Distracting yourself from the thing you want or crave is one of the most effective ways to increase your self-control. If you're working on healthier eating, trying to divert your attention away from a slice of cheesecake to the salad you'll be having for dinner may not be the best bet for abstaining from the treat.

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But distracting yourself with something unrelated to food might work. The distraction method works best when you think about something else pleasurable. For instance, instead of thinking about the cheesecake, think about how much fun you're going to have playing frisbee or going to the museum later. Or listen to some music to take your mind off eating. You could even start a different activity that brings you pleasure, such as going for a walk or run.

  • Imagine the Negative Consequences

Another way to train your mind to stop a bad habit that relies on immediate gratification is to imagine what your life would be like if you continue to follow that path. If you can't stop eating sugary foods every day, imagine what it would be like if you develop diabetes. If you're trying to quit smoking, imagine what it would be like to be treated for lung cancer. These are unpleasant things to imagine, but they may just be the motivation you need to stop eating junk and smoking cigarettes. You are trading immediate satisfaction for long-term health benefits.

  • Put Your Craving into a Logical Perspective

This one is fairly easy. Instead of thinking about all the things that excite you about a particular urge or indulgence, think about its objective characteristics. If you're considering blowing a large sum of money on concert tickets, calculate what portion of your disposable income that cost takes up. Think about what other expenses might be associated with the concert, like transportation and food. You should consider your long-term financial goals and how this expense affects them.

  • Steps for Practicing Delay of Gratification
    • Start with a small change.
    • Work on improving only one skill or habit at a time.
    • Follow-through with your new practice every day.

Of course, learning patience and self-control can help you build better relationships with all the people in your life. If you have tried the steps outlined above but still need help learning to control your need for immediate gratification, a certified therapist can help you learn the skills you need to reach your goals.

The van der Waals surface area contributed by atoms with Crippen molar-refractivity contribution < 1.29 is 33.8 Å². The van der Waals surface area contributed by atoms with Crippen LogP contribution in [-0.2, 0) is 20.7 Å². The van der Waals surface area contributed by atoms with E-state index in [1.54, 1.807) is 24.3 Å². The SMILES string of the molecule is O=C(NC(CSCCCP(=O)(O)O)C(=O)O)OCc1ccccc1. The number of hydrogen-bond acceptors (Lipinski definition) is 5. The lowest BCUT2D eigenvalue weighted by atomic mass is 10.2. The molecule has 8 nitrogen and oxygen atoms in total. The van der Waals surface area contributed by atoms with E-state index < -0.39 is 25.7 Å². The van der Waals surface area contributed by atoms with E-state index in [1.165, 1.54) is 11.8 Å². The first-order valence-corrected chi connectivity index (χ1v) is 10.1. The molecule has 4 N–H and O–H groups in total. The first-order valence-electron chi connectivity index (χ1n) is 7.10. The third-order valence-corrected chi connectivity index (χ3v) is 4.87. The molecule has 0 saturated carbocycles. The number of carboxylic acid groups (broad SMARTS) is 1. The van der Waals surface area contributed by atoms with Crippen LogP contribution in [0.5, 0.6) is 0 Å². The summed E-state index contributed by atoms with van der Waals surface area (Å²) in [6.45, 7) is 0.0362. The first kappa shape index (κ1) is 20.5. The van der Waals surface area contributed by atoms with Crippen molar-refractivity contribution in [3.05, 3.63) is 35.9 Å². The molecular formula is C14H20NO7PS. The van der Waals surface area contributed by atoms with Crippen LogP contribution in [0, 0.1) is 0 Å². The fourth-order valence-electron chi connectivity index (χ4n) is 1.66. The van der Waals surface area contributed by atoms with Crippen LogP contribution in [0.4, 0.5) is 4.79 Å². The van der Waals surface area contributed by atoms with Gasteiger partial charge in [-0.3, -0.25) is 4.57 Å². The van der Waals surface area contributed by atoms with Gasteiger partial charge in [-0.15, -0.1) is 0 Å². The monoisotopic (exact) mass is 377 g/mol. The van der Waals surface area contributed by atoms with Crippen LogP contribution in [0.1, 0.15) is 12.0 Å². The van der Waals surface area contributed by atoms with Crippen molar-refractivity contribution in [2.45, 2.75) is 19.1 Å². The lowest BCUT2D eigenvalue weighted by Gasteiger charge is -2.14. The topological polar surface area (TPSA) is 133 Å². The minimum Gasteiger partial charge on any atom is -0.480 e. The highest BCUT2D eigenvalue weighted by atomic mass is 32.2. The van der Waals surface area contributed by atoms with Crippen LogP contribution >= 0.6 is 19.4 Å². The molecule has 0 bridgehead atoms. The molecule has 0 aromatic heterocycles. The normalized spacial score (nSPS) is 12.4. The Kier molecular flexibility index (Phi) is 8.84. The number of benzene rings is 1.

This may be easier said than done. Finding a counselor, making an appointment, and working around your schedule can be difficult. Consider online counselors, such as the ones at BetterHelp. Online therapy was growing in popularity before the outbreak of the coronavirus closed many in-person treatment options. Now that most mental health counseling occurs remotely, online platforms have begun providing an indispensable service. During the early days of teletherapy, it’s true that issues with technology provided some hiccups. But these methods have now been in development for years. Any wrinkles that once existed have been smoothed over, and mental health providers agree that online counseling can satisfactorily replicate the effects of in-person treatment.

With BetterHelp, you have access to a platform of therapists who specialize in the areas you need help with. They are also affordable and available on your own time from your own home. Take a little time to look at the BetterHelp counselor reviews below to learn how they have helped out others with their problems.

Counselor Reviews

"In just a short amount of time, Jennifer has helped me immensely as I work to take control of my life and mental health. She makes me feel heard and offers me real tangible and applicable tools to help me in my efforts."

“Mia is a great listener and offers insightful steps that include prayer, mindfulness, and breathing to help overcome impulses of distress or anxiety. She has been a Godsend for me.”

Conclusion

Immediate gratification can be satisfying in the short-term, but it isn't always going to be what is best for you. You can learn to make positive choices that are better for your health and overall well-being. If you ever have issues or struggle along the way, then you'll always have allies on your side who can help you out. Take the first step today.